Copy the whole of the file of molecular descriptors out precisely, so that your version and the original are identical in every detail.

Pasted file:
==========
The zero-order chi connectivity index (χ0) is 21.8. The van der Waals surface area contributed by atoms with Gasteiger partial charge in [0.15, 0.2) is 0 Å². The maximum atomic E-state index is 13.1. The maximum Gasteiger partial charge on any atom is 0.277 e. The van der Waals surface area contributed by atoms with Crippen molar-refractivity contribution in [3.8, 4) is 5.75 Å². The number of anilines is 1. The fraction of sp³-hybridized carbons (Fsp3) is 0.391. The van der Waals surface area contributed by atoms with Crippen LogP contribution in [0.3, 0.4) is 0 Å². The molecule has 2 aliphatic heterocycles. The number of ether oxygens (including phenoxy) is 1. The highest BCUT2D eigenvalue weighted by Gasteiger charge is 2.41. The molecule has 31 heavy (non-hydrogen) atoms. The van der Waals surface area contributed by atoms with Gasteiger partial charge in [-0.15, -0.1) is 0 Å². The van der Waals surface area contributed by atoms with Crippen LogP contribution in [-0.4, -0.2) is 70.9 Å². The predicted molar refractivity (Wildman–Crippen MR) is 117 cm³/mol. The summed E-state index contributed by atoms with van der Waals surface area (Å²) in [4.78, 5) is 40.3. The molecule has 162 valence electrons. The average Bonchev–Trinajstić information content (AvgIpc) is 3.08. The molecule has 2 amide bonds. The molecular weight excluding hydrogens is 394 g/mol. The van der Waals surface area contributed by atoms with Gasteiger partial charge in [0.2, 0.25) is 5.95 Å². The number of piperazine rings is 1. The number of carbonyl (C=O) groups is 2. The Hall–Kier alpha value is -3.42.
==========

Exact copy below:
The zero-order chi connectivity index (χ0) is 21.8. The van der Waals surface area contributed by atoms with Gasteiger partial charge in [0.15, 0.2) is 0 Å². The maximum atomic E-state index is 13.1. The maximum Gasteiger partial charge on any atom is 0.277 e. The van der Waals surface area contributed by atoms with Crippen molar-refractivity contribution in [3.8, 4) is 5.75 Å². The number of anilines is 1. The fraction of sp³-hybridized carbons (Fsp3) is 0.391. The van der Waals surface area contributed by atoms with Crippen LogP contribution in [0.3, 0.4) is 0 Å². The molecule has 2 aliphatic heterocycles. The number of ether oxygens (including phenoxy) is 1. The highest BCUT2D eigenvalue weighted by Gasteiger charge is 2.41. The molecule has 31 heavy (non-hydrogen) atoms. The van der Waals surface area contributed by atoms with Gasteiger partial charge in [-0.15, -0.1) is 0 Å². The van der Waals surface area contributed by atoms with Crippen LogP contribution in [-0.4, -0.2) is 70.9 Å². The predicted molar refractivity (Wildman–Crippen MR) is 117 cm³/mol. The summed E-state index contributed by atoms with van der Waals surface area (Å²) in [4.78, 5) is 40.3. The molecule has 162 valence electrons. The average Bonchev–Trinajstić information content (AvgIpc) is 3.08. The molecule has 2 amide bonds. The molecular weight excluding hydrogens is 394 g/mol. The van der Waals surface area contributed by atoms with Gasteiger partial charge in [0.2, 0.25) is 5.95 Å². The number of piperazine rings is 1. The number of carbonyl (C=O) groups is 2. The Hall–Kier alpha value is -3.42.